The study team however says a susceptibility gene may likely have low penetrance, meaning not all carriers will develop COVID-19. Furthermore, specific environmental factors may affect the degree of transmission and severity of infections.
 
Hence the study team has presented multiple lines of supporting evidence from multi-omics data, including information on SNPs, structural variations such as copy number variations (CNVs), and gene expression patterns, to show how such approaches can help identify COVID-19 risk factors.
 
The study team used an online database they developed called VariED, which provides annotation and expression profiles for variants related to human diseases, to obtain allele frequencies for all SNP variants from both ACE2 and TMPRSS2 for different global sub-populations.
 
The team identified SNPs in both ACE2 and TMPRSS2 that had higher allele frequencies among Africans and East Asian populations than among Europeans and Americans.
 
Dr Chuang and the team say that Africans exhibited particularly significant variation for most SNPs, which may indicate differential susceptibility towards coronavirus in the respective populations.
 
The study team used a web-based system they developed called CNVIntegrate to study the candidate genes' CNV frequencies in the control cohort ExAC, which consists of healthy individuals from global sub-populations, and the control cohort TWCNV, which consists of healthy Taiwanese individuals.
 
The team calculated the duplications and deletions frequencies for both ACE2 and TMPRSS2 among the two cohorts.
 
Interestingly for ACE2, no duplications or deletions were observed among either population. For TMPRSS2, duplication was observed in 0.06% of samples from TWCNV and in 0.014% of samples from ExAC. TMPRSS2 deletion was also observed in 1.08% of TWCNV samples.
 
Dr Chuang and colleagues say this suggests that these variations are rare among healthy cohorts and provides evidence that they could be pathogenic.
 
The study team used a database tool they developed called CellExpress to study ACE2 and TMPRSS2 gene expression patterns across all human tissues, stratified by gender and age.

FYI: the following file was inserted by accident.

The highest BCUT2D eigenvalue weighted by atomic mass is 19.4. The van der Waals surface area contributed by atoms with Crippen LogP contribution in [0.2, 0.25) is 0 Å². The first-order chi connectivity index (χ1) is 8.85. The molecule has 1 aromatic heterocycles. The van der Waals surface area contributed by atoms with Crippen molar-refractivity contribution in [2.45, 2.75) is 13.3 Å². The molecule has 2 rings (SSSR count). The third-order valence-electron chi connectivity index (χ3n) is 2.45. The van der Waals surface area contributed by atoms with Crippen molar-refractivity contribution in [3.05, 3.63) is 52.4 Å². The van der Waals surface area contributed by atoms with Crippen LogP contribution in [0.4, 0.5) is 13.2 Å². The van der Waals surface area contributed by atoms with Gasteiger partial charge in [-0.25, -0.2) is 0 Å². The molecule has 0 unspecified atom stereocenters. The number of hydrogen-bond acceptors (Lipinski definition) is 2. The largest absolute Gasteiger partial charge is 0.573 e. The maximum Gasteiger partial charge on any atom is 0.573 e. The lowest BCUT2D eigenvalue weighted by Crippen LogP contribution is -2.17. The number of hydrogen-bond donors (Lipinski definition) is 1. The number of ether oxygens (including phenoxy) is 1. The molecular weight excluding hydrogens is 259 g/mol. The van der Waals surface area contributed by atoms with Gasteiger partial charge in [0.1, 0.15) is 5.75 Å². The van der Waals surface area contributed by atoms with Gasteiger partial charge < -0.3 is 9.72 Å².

However the gene expression data for baseline healthy populations did not show any significant difference in gene expression levels between males and females, with the exception of the pituitary gland. Similarly, no significant difference was observed when gene expression was stratified by age.
 
A search for both genes across all tissues in cancer datasets did however reveal high expression levels of both ACE2 and TMPRS22 across all tissues, with no effect of gender and age.
 
Dr Chaung said,"This study conducts genetic probing with the intention of explaining the variability in symptoms and diverse outcomes of COVID-19. It provides some significant findings (SNP, CNV, and gene expression) from ACE2 and TMPRSS2, as evidence, for a plausible place to start looking into them.”
 
The study team said, "The work is a good first step to be followed by additional studies and functional assays that could potentially evaluate the findings to identify patients who may be at a higher risk of COVID-19-related mortality or infection, towards informed decisions for treatment and cure.”
 
For more on Precision Epidemiology and precision or personalized medicine approaches to treat COVID-19, keep on logging to Thailand